Yes, people become so fixed on where they, or other people “come from” but, if we scraped more than just the surface, I daresay we would find that just so many of us have been nomads for decades and mixed up with other people, races, cultures far more than we know. What if moving is the normal…and this trend for becoming so ingrained in our identity of place (or, type of place…to which we add earning bracket and the kind of possessions we own) is a relatively new habit, product of the industrial age, begging to be snapped out of like a bad dream? What if, like my forebears, the final laugh is that we all came from pretty much the same place, near enough same family, which is always true, but that other values matter more than the signpost at the end of our street? That it’s living by those values that join us together into the kind of community that spans all distances; as is instantly recognisable beyond all language barriers and anything else that might artificially separate us.

We plan our own move pretty soon but its not such a big deal for me; I have no strong attachment where I currently live. When I reached 18, I just knew I had to leave and head far south or I would drown in that childhood place, though it has held fast to my siblings; two still live there and another has moved back pretty close so, as ever, I am the contrarian far from what they still consider home but it hasn’t been that to me for decades. I’ve yet to find a place worthy of the name, if I’m honest, yet its not about north or south for me but about finding my particular kind of place, which includes my kind of people…and I’m getting close. Living here was “an accident” of overstaying until life got too complicated to leave and now, well, now we are ready to cut those ties and actively choose what feels right…for us.

That includes letting go of anything…and I mean anything…that doesn’t feel like us or is burdensome to carry around anymore; I can’t wait to set to work on the next phase of clear-out. Though some things remain sentimental, I feel no excessive need for keepsakes now unless those things genuinely warm the heart; so, I plan to pass some photos, trinkets and memorabilia on to other family members (for some reason, I seemed to take it upon myself to become the librarian of these things 20 years ago but my resignation is in the post…) and the rest will have to go.

By the end of the process, I expect to feel ten tons lighter and ready for some new golden memories to flood into my spaces, not to mention leaving room for much more positivity, spontaneity and creativity; looking forwards more so than back!

Related:

Creating New Body Memories

Posted in Biography, Consciousness & evolution, Culture, Environment, History, Menu, Personal Development, Remembering | Tagged , , , , , , , , , , , , , , , , , , , , , , , | 10 Comments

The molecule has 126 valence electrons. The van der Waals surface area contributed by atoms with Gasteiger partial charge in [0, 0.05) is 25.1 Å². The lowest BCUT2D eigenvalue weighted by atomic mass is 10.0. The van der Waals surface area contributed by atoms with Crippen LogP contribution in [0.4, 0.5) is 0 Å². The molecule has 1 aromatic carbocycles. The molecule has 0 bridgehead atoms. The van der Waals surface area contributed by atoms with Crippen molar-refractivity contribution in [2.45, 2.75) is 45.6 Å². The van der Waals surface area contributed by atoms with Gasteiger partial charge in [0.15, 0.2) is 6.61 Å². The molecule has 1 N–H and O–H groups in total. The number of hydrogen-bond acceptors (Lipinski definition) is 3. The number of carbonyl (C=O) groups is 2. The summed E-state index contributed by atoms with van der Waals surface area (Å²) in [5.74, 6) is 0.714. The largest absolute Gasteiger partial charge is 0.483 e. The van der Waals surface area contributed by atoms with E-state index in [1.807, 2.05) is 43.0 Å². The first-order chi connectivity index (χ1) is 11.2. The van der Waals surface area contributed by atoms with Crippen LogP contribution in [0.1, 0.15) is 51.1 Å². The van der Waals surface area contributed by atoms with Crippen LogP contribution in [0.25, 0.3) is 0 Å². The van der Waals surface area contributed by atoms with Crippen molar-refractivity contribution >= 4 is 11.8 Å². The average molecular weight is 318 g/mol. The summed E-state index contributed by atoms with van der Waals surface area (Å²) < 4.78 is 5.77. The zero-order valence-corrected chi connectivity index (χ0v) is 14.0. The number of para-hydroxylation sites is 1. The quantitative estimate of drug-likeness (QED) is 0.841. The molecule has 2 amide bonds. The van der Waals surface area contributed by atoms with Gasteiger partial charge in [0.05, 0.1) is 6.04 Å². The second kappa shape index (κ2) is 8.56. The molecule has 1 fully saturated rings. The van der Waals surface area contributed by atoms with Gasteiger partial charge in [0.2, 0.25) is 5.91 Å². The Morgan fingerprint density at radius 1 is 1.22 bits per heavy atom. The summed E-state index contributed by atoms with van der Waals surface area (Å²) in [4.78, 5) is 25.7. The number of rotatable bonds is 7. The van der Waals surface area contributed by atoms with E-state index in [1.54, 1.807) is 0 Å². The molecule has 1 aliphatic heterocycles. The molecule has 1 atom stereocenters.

Tending to our nervous systems

I don’t think there is any denying that all of us…more collectively than ever before…have taken a massive hit to our nerves this year and now is the time to tend to them. Now, before we move into the next phase, is the moment for doing what we innately know we must to heal and recuperate them, to strengthen, ground and recalibrate our trusty nervous system (which does far more…and takes more of a constant beating…than we appreciate) in order to become stronger than ever yet flexible and responsive enough to cope with the next two to three years.

Because what we have experienced already is just the beginning; there is more yet to come and it will be roller coaster ride for a few years yet. Not so much because of “pandemic” but because of how that is used to attempt to bring about and justify tighter controls and more severe limitations to human freedom than we have ever seen attempted before, an agenda that is already starting to reveal, although many people still don’t seem to anticipate it happening.

Great things lie up ahead waiting for us in pure-potential, they beckon us over to them…but we have to have the means to step towards them. This will call upon our stoutest nerves as we traverse the bumpy two to three years in between (during which humanity is due to experience a series of shocks that will quake many people’s realities to the core…even those of us who felt so much of it coming for the last few years). People will only become more and more shocked by it all but also (if their nerves are frayed to oblivion) acquiescent to it. So, while this disclosure process is a good and necessary thing, this can only mean more shock and exhaustion impacting our collective nervous systems up ahead and, for those of us that are highly sensitive or empathic, we feel other peoples responses in the collective as much as we feel our own; even as we feel their choices are misguided and fear-led. For those of us who feel like we are more painfully aware than others, this is a great deal to contend with and yet we also sense the golden potential up ahead and know we have to remain strong in order to make it to that higher ground; we can’t afford to be taken down by the collective negativity. So we need to get into the good habits…now…of doing whatever it takes to make ourselves more hardy; to develop a robust, well-rounded nervous system that flexes to our own inner directive and not to whatever decides to present itself to us “out there”.